The New York Times


February 29, 2004

China's Wealthy Live by a Creed: Hobbes and Darwin, Meet Marx

Associated Press
The rich, and the Rolls-Royce, fit in at a Beijing mall

EIJING The rich in China these days are moving into the villages of Napa Valley, Palm Springs, Long Beach, Upper East Side and Park Avenue, all in the suburbs of Beijing and Shanghai. When I grew up in Shanghai, places were called New China Road, Workers' New Village and People's Square. Now China's real estate tycoons have chosen American place names, and adorned what they build with Spanish arches, Greek columns and faux Roman sculptures.

But the settings themselves are not bucolic. The vast majority of these new single-family homes, which cost $800,000 on average, are huddled together in walled compounds with 24-hour security guards. The few rich who dare to live on their own in the countryside almost always become targets of burglars, who, in desperate moments, are willing to kill.

This is the dark side to China's new wealth: Envy, insecurity and social dislocation have come with the huge disparity between how the wealthy live and how the vast numbers of poor do. Clear signs of class division have emerged under a government that long claimed to have eliminated economic classes.

China still calls itself socialist, and in an odd sense it is. While the income structure has changed, much that was intended to underpin social order has not. The criminal justice system, for example, has remained draconian. When caught, burglars invariably receive lengthy sentences. But there is no shortage of burglars, and the reason is clear: 18 percent of Chinese live on less than $1 a day, according to the United Nations. The poor are visible on the edges of any metropolis, where slums of plywood apartments sometimes abut the Western-looking mansions.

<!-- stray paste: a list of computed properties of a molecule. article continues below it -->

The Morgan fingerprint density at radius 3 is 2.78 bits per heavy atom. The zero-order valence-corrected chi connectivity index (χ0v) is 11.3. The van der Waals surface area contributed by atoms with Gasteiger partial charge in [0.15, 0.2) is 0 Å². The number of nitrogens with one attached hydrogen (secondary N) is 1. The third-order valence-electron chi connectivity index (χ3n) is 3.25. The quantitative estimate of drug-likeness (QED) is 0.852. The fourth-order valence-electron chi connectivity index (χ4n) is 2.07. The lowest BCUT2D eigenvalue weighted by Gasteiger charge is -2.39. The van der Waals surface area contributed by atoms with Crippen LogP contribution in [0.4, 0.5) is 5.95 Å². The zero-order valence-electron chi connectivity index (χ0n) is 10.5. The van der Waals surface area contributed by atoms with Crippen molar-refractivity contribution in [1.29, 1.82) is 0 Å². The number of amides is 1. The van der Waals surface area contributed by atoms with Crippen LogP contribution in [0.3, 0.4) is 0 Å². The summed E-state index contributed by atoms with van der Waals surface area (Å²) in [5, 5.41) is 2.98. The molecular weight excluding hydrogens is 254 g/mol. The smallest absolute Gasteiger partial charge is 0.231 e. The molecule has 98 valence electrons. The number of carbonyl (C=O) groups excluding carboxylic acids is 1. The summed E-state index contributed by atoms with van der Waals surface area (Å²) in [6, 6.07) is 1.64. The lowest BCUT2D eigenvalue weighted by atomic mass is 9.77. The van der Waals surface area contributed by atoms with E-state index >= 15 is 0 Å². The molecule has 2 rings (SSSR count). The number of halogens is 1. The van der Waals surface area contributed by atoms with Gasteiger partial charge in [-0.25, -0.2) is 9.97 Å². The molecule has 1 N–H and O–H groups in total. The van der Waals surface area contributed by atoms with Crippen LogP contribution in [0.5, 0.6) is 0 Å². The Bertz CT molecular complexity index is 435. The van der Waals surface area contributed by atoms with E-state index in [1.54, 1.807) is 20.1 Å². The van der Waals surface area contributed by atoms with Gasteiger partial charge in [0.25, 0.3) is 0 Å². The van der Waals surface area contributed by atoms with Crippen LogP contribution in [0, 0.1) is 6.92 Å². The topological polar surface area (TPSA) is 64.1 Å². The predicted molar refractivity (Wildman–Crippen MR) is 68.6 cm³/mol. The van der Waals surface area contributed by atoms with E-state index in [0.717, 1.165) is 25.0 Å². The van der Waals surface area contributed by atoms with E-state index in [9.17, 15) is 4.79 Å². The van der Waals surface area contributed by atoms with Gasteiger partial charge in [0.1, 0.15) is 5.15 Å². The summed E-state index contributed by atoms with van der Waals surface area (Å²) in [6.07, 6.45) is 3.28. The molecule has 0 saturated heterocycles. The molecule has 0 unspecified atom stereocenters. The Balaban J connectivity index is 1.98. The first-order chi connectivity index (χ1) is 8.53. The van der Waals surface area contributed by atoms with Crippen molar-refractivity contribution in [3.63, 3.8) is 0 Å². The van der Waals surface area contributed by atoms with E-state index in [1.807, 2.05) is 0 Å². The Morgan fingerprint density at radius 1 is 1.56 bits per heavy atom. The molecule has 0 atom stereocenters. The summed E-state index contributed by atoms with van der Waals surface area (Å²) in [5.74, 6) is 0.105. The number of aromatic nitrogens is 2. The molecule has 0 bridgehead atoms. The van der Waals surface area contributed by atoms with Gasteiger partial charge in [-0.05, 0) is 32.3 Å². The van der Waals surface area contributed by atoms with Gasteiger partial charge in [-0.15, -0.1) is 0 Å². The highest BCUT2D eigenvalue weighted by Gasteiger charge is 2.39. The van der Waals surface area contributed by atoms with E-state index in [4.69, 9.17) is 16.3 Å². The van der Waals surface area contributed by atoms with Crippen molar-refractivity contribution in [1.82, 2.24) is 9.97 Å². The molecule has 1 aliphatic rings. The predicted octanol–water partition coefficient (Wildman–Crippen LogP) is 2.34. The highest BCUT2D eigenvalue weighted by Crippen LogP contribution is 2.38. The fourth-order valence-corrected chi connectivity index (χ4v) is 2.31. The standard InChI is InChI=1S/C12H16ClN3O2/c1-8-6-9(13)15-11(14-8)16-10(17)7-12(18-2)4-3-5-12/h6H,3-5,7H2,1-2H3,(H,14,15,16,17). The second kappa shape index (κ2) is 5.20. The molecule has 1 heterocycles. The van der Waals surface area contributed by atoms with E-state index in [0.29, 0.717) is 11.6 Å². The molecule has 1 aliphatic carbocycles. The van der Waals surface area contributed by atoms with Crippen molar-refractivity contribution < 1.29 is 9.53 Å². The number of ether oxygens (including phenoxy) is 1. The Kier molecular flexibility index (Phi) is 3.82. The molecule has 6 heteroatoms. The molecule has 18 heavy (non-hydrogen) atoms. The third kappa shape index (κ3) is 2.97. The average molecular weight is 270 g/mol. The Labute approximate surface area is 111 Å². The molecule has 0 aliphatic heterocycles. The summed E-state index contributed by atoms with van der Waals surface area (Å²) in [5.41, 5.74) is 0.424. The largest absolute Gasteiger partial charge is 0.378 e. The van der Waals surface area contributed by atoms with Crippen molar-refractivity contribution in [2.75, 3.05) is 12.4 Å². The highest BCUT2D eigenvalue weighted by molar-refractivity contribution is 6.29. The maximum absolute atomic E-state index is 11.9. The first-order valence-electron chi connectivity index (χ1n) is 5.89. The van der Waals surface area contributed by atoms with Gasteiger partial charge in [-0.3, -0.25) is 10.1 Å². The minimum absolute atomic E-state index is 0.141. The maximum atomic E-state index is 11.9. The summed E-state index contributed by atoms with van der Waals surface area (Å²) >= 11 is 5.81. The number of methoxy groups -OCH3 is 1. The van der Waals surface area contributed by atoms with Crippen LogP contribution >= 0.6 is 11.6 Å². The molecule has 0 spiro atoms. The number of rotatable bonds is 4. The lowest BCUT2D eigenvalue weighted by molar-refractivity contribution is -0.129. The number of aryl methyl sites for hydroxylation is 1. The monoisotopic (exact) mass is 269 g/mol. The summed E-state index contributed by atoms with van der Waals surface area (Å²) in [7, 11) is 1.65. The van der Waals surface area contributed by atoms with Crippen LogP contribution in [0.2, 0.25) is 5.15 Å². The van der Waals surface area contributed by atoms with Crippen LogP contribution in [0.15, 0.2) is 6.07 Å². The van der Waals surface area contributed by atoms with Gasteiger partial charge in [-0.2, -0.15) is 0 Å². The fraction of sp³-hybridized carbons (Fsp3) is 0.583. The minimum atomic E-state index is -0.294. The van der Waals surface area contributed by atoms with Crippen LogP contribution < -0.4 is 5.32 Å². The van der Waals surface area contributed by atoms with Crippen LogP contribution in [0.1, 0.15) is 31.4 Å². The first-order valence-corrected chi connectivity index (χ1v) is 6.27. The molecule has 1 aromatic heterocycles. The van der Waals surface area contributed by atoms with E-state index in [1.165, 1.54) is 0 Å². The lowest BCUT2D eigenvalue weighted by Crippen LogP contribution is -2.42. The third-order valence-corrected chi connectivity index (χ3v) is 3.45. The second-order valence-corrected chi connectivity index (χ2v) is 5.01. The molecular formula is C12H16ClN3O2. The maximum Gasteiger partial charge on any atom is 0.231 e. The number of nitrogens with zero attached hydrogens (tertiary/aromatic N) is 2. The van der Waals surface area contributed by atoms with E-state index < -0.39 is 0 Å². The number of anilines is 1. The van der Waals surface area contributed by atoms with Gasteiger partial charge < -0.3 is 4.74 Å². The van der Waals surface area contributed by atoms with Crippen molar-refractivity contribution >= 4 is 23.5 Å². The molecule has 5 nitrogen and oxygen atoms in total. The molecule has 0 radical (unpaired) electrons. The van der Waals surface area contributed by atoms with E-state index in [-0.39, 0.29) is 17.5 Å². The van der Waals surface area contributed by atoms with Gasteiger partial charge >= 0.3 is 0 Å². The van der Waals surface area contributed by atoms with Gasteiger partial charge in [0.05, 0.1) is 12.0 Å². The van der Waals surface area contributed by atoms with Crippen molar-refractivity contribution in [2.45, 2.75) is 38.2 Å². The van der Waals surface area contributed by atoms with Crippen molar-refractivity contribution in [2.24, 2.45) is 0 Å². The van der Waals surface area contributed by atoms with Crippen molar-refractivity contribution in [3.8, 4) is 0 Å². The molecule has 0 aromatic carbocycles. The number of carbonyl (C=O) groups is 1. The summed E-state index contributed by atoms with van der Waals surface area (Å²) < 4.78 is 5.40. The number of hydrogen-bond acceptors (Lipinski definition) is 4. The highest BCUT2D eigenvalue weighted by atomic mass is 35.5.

The most recent measure by which social scientists judge the inequality of a country's income distribution indicates that China is more unequal, for example, than the United States, Japan, South Korea and India. In fact, inequality levels approach China's own level in the late 1940's, when the Communists, with the help of the poor, toppled the Nationalist government.

In 1980, when the turn toward a market economy started, China had one of the world's most even distributions of wealth. Certainly, China before 1980 was a land of material shortage. When I was a child in the 1970's and 80's, I can recall, every family, equally poor, collected ration coupons to get flour, rice, sugar, meat, eggs, cloth, cookies and cigarettes. Without coupons, money was largely useless. Today, huge Western-style supermarkets offer French wine and New Zealand cheese.

But an odd change has come about in some shoppers' minds. As members of China's business and political elite, they have come to believe that the world is a huge jungle of Darwinian competition, where connections and smarts mean everything, and quaint notions of fairness count for little.

I noticed this attitude on my most recent trip to China from the United States, where I moved nine years ago. So I asked a relative who lives rather comfortably to explain. "Is it fair that the household maids make 65 cents an hour while the well-connected real estate developers become millionaires or billionaires in just a few years?" I asked. He was caught off guard. After a few seconds of silence, he settled on an answer he had read in a popular magazine.

"Look at England, look at America," he said. "The Industrial Revolution was very cruel. When the English capitalists needed land, sheep ate people." (Chinese history books use the phrase "sheep ate people" to describe what happened in the 19th century, when tenant farmers in Britain were thrown off their land to starve so that sheep could graze and produce wool for new mills.)

"Since England and America went through that pain, shouldn't we try to avoid the same pain, now that we have history as our guide?" I asked.

"If we want to proceed to a full market economy, some people have to make sacrifices," my relative said solemnly. "To get to where we want to get, we must go through the 'sheep eating people' stage too."

In other words, while most Chinese have privately dumped the economic prescriptions of Marx, two pillars of the way he saw the world have remained. First is the inexorable procession of history to a goal. The goal used to be the Communist utopia; now the destination is a market economy of material abundance.

Second, just as before, the welfare of some people must be sacrificed so the community can march toward its destiny. Many well-to-do Chinese readily endorse those views, so long as neither they nor their relatives are placed on the altar of history. In the end, Marx is used to justify ignoring the pain of the poor.